What To Know About Textured Paint
Is sponge paint making a big comeback? Not exactly. Read on to find out what is.
Family handyman, Getty images (3)
When you hear the term “textured paint,” you may be thinking about — and cue the horror movie soundtrack here — sponge paint or popcorn ceilings, which we know you don’t care to revisit. That’s not what we mean here.
But there are rumblings that textured paints — or, to other pros, specialty wall finishes — are back on the rise. In particular, you may have heard about or seen images of limewash, Roman clay, or microcement as trending wall finishes that may nevertheless be sometimes categorized as textured paint.
We’re here to demystify!
What Is Textured Paint?
According to Ashley Daubert, interior designer for Beam, textured paint can include additives such as sand particles that add grit, enhancing the texture of the walls. But it doesn’t have to be additives; it can also be the techniques used. A painter can apply regular paint with a trowel to achieve different patterns, or spray the walls and then apply paint on top to create texture.
For DIYers new to this, paint rollers with textured patterns can help easily achieve a similar professional effect. Daubert’s colleague Liv Buli, the head of content at Beam, draws a finer line.
“Personally, I think specialty wall finishes such as lime wash, Roman clay, microcement and tadelakt are trending versus a textured paint,” she says.
“Although there are paints and application processes that can create a faux plaster look, perhaps if someone doesn’t have the budget for the real thing, they are looking into the faux options. Regardless, texture in any medium is trending! Even in wall coverings and fabrics.”
Jason Smith, regional manager of Precision Painting Plus, likens textured paint to mixing a cake. “You have pigment, which is like the flour,” he says. “Eggs are the resin, or the glue that binds everything together. And milk or water is the third main ingredient — in this case, the textured finishes.”
Textured paints, he says, have additives such as silica sand. Or additives can be implied in the way another chemical dilutes the paint. He’s seen the biggest — and maybe only — uptick in this category with limewash.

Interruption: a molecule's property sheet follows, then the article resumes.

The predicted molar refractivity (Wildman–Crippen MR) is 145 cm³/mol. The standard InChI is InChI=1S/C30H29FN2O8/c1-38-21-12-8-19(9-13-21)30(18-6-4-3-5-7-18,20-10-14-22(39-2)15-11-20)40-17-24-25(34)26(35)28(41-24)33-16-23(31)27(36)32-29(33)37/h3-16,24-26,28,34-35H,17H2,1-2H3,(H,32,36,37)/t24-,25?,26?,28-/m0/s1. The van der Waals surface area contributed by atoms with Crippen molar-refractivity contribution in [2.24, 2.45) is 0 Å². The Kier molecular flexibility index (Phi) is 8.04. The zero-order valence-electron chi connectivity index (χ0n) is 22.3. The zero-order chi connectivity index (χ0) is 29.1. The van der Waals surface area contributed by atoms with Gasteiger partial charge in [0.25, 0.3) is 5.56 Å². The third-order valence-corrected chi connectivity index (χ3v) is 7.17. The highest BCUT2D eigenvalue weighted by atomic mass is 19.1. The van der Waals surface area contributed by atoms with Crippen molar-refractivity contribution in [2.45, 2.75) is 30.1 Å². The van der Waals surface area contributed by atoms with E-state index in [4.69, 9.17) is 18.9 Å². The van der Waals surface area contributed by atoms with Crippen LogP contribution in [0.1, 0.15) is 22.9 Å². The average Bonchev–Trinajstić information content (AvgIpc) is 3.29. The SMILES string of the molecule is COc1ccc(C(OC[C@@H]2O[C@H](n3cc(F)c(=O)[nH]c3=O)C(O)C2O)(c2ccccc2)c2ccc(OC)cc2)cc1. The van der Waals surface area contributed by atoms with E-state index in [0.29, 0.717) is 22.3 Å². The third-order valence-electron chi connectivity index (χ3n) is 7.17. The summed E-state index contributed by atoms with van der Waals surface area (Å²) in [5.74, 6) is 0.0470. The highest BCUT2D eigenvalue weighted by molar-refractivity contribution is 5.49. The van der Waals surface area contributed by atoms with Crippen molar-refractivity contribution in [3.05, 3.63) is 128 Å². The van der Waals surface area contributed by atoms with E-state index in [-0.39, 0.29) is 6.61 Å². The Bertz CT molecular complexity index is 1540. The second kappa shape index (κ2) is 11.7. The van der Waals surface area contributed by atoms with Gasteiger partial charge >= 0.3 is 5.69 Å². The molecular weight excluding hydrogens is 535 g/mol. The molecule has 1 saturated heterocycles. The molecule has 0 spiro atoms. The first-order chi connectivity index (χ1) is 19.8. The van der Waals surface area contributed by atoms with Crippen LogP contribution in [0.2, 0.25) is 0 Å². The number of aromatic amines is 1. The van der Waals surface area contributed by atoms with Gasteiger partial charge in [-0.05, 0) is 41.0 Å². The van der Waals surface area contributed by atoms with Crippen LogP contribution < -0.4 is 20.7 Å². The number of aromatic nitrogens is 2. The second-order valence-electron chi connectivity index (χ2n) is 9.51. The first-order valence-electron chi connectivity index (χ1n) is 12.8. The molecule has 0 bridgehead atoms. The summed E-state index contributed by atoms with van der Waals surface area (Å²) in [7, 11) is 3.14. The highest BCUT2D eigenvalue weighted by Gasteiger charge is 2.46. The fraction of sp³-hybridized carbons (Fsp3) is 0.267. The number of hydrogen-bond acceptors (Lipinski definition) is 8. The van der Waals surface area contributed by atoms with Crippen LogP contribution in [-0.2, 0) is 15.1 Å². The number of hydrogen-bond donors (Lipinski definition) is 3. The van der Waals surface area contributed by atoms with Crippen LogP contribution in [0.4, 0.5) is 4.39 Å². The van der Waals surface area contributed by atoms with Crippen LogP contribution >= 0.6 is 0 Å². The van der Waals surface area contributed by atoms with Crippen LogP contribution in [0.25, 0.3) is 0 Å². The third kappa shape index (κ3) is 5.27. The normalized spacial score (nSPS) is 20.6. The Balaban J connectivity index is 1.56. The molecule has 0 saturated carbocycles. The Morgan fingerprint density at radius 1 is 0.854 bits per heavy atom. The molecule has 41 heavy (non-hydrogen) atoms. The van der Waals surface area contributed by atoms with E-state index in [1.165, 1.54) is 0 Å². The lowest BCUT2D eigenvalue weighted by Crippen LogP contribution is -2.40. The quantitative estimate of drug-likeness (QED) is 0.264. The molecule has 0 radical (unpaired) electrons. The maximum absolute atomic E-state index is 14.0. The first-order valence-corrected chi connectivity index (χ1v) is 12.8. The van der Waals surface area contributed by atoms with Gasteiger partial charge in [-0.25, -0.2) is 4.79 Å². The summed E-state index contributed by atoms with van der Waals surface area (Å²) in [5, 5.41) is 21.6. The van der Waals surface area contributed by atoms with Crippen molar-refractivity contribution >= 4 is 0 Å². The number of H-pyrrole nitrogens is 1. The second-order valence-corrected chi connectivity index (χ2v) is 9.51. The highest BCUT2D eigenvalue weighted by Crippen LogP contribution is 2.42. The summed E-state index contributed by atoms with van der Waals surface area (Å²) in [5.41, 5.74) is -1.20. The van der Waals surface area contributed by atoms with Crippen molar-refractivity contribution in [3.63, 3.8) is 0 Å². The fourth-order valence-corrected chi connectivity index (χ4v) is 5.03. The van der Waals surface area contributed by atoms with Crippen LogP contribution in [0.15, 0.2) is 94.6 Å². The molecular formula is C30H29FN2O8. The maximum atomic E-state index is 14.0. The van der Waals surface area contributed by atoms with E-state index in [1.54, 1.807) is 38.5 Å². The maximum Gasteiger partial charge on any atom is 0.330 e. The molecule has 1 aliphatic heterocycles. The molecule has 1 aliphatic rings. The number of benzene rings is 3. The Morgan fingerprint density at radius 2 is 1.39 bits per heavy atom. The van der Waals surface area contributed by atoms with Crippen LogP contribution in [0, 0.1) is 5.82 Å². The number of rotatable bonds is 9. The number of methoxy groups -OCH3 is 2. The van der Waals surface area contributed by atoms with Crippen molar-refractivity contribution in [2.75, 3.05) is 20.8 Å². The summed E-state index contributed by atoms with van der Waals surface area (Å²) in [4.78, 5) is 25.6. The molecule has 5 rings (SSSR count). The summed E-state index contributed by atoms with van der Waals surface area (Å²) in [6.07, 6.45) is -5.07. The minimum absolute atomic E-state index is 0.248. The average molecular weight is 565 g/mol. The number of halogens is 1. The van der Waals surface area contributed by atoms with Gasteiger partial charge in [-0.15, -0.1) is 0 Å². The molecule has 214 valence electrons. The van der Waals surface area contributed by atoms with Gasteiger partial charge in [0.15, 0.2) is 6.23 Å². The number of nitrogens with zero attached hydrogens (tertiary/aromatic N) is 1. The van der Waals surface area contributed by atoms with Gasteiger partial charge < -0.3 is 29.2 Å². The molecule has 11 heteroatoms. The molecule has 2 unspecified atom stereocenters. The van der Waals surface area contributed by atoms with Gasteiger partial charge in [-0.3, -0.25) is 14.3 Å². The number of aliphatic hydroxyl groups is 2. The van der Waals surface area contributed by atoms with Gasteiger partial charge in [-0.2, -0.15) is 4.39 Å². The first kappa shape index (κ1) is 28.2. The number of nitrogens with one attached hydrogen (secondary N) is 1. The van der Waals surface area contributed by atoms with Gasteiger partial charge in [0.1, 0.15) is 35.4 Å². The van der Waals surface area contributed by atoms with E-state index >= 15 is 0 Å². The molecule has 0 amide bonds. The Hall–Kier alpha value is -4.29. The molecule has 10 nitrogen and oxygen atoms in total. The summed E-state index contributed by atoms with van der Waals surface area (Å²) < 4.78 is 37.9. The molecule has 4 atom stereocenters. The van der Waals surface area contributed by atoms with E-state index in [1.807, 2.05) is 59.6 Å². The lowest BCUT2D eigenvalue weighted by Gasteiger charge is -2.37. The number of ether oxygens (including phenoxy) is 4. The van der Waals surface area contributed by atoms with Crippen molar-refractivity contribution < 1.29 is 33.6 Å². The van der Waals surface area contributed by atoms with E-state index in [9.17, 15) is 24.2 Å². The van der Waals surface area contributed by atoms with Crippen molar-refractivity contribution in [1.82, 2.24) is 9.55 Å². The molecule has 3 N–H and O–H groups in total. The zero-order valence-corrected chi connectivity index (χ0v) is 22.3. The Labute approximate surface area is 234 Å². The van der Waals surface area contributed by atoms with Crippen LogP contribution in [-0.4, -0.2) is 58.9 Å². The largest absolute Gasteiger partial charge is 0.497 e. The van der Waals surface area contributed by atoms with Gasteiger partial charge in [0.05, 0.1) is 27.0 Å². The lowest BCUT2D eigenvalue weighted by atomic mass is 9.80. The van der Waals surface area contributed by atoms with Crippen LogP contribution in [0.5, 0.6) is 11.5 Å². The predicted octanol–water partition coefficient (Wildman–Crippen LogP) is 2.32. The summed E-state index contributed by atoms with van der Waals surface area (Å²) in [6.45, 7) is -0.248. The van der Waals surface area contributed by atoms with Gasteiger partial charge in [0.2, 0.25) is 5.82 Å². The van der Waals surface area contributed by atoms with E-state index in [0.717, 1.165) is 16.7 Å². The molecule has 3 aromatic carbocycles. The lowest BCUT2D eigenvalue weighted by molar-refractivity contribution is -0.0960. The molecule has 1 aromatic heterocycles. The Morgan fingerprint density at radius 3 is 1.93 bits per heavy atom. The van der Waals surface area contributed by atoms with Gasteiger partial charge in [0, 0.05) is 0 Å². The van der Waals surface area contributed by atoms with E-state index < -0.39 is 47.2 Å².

Types of Textured Paint
There are a few ways to get textured paint, Smith says.
- Premixed: These come looking like a can of paint. You buy it off the shelf, pop the top and paint it on.
- Mix-ins: These are powders you add water to, then add to the paint, changing its texture. Then you apply the paint to the wall.
- Aggregates/Additives: “These you can add yourself at [The] Home Depot or [a} Benjamin Moore store, for example,” he says. “You’ll buy a container of silica sand or mica flakes and dump them into the can.”
These are all mostly based on latex paints, not oil-based, since those are a “different and kind of dying breed,” Smith says. But, he says, if you decide to go the oil-based paint route, you’ll need a paddle or drill mixer to get the consistent finish you’re looking for. “Handmixing won’t disperse the aggregate accordingly,” he says.
Textured Paint Finishes
According to Daubert, there are a few finishes you may see with textured paints.
- Smooth texture: Uses thicker paint without any aggregates. Applied with a putty knife to look like plaster.
- Sand texture: Uses sand as an aggregate mixed in with the paint. Varying sizes of grains can change the finished look.
- Knockdown texture: Involves spraying a thick layer of paint. After that has dried, the high points are knocked down and spread by a putty knife or trowel.
- Slap brush: Technique using paint applied in sweeping, brushing and twisting motions to achieve a texture and pattern.
Pros and Cons of Textured Paint
Pros of textured paint
- Hides imperfections on existing walls: That’s the one really big one. It can add a softness and warmth to the space that flat paint couldn’t achieve, Daubert says.
- Limewash brightens brick: Limewash will brighten and change the color of your brick while creating an artistic or natural finish, rather than a flat, static coat of paint. It can also warm up other textures and add dimension and visual interest.
- Application: “If you’re a pro DIYer, you’ll be able to do it no problem, with pretty good results,” Smith says. But if you typically shy away from paint DIY, hire a pro.
Cons of textured paint
- Design: Some textures can date the room. Limewash and Roman clay are different wall finishes that have a more timeless appearance, Daubert says. “As long as folks understand it is a trend, so more likely than not you’ll get tired of it and want to change it,” then go for it, says Smith.
- Cost: It’s a specialty finish and pros will expect top dollar, says Smith. It also takes more time, adding to the cost.
- Maintenance: Smith says maintenance on textured-paint walls is a double-edged sword. “If a textured finish or wall gets damaged, recreating that same texture will be almost impossible,” he says. “You’re looking at redoing the entire surface.” That means possibly even ripping out the drywall and starting fresh. But overall, maintenance is relative lower, because the texture likely will add additional durability. At the least, he says, if it’s applied properly and the surface is prepared correctly, it will last as long as any other paint product in your home.